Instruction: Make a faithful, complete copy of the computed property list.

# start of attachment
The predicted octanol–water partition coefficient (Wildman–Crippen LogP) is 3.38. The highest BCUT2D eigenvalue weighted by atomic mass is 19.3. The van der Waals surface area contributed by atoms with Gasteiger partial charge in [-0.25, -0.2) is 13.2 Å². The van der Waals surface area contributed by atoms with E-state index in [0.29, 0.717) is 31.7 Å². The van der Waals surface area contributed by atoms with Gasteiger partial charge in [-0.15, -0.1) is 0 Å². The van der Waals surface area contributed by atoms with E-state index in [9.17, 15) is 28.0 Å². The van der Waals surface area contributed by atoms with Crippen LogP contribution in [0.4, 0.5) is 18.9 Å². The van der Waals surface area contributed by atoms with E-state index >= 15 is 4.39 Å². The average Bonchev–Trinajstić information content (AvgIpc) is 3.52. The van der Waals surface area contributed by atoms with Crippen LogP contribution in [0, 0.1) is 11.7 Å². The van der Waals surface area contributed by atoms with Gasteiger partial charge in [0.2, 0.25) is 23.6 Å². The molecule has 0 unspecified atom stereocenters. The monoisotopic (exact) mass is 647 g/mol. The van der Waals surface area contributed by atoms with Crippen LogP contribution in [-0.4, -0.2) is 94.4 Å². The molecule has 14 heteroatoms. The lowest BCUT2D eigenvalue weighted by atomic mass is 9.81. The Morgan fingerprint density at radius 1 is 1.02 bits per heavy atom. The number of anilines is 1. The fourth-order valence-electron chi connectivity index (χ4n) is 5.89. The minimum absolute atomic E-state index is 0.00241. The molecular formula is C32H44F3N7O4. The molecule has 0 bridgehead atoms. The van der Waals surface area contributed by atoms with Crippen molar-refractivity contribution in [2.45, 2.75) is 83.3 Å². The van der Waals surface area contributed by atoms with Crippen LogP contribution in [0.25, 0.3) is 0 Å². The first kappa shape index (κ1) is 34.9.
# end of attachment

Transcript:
The predicted octanol–water partition coefficient (Wildman–Crippen LogP) is 3.38. The highest BCUT2D eigenvalue weighted by atomic mass is 19.3. The van der Waals surface area contributed by atoms with Gasteiger partial charge in [-0.25, -0.2) is 13.2 Å². The van der Waals surface area contributed by atoms with E-state index in [0.29, 0.717) is 31.7 Å². The van der Waals surface area contributed by atoms with Gasteiger partial charge in [-0.15, -0.1) is 0 Å². The van der Waals surface area contributed by atoms with E-state index in [9.17, 15) is 28.0 Å². The van der Waals surface area contributed by atoms with Crippen LogP contribution in [0.4, 0.5) is 18.9 Å². The van der Waals surface area contributed by atoms with E-state index >= 15 is 4.39 Å². The average Bonchev–Trinajstić information content (AvgIpc) is 3.52. The van der Waals surface area contributed by atoms with Crippen LogP contribution in [0, 0.1) is 11.7 Å². The van der Waals surface area contributed by atoms with Gasteiger partial charge in [0.2, 0.25) is 23.6 Å². The molecule has 0 unspecified atom stereocenters. The monoisotopic (exact) mass is 647 g/mol. The van der Waals surface area contributed by atoms with Crippen LogP contribution in [-0.4, -0.2) is 94.4 Å². The molecule has 14 heteroatoms. The lowest BCUT2D eigenvalue weighted by atomic mass is 9.81. The Morgan fingerprint density at radius 1 is 1.02 bits per heavy atom. The number of anilines is 1. The fourth-order valence-electron chi connectivity index (χ4n) is 5.89. The minimum absolute atomic E-state index is 0.00241. The molecular formula is C32H44F3N7O4. The molecule has 0 bridgehead atoms. The van der Waals surface area contributed by atoms with Crippen molar-refractivity contribution in [2.45, 2.75) is 83.3 Å². The van der Waals surface area contributed by atoms with Crippen LogP contribution in [0.25, 0.3) is 0 Å². The first kappa shape index (κ1) is 34.9.